By now, however, the house of cards on which the company built their premise has collapsed. The implosion of the scam has affected literally tens of thousands of investors in Spain, Germany, the U.K., the Netherlands, France, Columbia, and the U.S.—all of whom have now had a shattering and disillusioning experience with the wild and crazy world of legalizing cannabis. According to the Spanish media, which has been increasingly covering the story, 5,000 Spaniards lost hundreds of thousands of euros in what is now being called the largest crypto scam in Spanish history.

A Lack of Accountability

With the exception of Eldiaro.es, up until this week, the cannabis press stayed silent. Nobody dared to say anything publicly. The company appeared to have too much money. Established cannabis firms, including a German distributor, announced multi-million euro deals with the company, some as late as this spring.

That, of course, is now over.

Sadly, however, the real question however, is not whether it will happen again, but when. There are many in the industry who do not want to be named who began discussing the matter privately as early as last year but were shut down by those who defended, invested in, or were sponsored by the company.

At Europe’s new “Cannabis Week” now underway in Berlin, sponsorship placards and name tags no longer bear the name of the now-defunct company, although advertising including their name is still spread all over the country.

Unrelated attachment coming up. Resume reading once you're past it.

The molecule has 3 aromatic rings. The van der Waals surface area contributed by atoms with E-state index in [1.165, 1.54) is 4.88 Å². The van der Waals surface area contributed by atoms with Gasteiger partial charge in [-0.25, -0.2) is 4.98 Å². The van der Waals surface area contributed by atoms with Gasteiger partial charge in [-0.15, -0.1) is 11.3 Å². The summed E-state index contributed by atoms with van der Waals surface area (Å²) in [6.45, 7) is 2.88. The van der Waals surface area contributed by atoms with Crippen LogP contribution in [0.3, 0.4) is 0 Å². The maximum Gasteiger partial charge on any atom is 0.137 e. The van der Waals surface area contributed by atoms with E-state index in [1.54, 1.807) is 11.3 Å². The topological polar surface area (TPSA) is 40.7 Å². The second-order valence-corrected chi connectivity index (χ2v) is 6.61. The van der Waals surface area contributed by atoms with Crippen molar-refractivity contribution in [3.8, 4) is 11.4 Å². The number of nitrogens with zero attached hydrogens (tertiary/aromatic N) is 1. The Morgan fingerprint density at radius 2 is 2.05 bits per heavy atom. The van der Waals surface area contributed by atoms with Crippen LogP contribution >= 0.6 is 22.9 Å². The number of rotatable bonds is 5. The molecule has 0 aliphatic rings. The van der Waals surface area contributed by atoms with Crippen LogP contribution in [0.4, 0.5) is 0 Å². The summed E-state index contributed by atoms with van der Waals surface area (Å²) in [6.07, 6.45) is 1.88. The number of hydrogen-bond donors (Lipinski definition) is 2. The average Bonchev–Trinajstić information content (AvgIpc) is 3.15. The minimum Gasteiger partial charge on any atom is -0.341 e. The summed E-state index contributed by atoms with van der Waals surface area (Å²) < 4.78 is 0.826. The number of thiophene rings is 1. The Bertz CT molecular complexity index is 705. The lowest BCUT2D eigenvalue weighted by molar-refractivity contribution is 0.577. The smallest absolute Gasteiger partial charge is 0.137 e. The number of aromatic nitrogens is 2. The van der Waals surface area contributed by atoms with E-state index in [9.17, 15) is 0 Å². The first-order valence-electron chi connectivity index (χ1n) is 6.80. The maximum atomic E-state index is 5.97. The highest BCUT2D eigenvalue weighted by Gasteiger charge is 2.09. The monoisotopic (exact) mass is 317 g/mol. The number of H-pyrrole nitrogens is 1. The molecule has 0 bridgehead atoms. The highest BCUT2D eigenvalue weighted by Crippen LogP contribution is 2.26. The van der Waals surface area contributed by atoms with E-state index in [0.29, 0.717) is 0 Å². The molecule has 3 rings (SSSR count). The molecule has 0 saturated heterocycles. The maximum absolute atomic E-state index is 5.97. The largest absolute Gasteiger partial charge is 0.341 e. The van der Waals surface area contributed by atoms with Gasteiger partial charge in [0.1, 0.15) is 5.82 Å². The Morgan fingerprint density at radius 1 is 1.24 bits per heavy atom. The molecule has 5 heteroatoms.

Many are quick to say, “I told you so.”

The problem, of course, is that nobody said anything soon enough, publicly enough, and with enough authority to prevent what many are calling the first serious scam of the burgeoning and legalizing European industry.

Given what is now happening especially in Germany, the excitement over recreational cannabis reform is only beginning, along with the hype. As a result, the Juicy Fields scandal may be the first of its kind, but sadly, it won’t be the last.

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Germany’s Drug Czar to Keynote Berlin ICBC

Germany is in the midst of the most robust and complex cannabis policy and industry endeavor in the history of humankind. Policymakers and industry regulators in Germany have worked diligently since the 2021 election to craft the laws, rules and regulations that will eventually govern a national adult-use cannabis industry.

Given the size of Germany’s economy and its geographical position in the heart of the European continent, Germany’s adult-use industry will instantly become the largest on the planet once it is launched. Currently, only Canada has a nationwide adult-use cannabis industry that is open to anyone of legal age and involves products that are not just of the low-THC variety.

Legalization can never come soon enough. However, the pace at which Germany’s new coalition government has moved on the adult-use cannabis front is considerable, given that the results of the 2021 election are not even one year old. Lawmakers and regulators in Germany want to legalize cannabis in as sensible, effective and efficient of a manner as possible, and that is not an easy thing to do in a nation that is home to over 83 million people and shares nine borders with other countries.

Commissioner Burkhard Blienert

PHOTO Courtesy of ICBC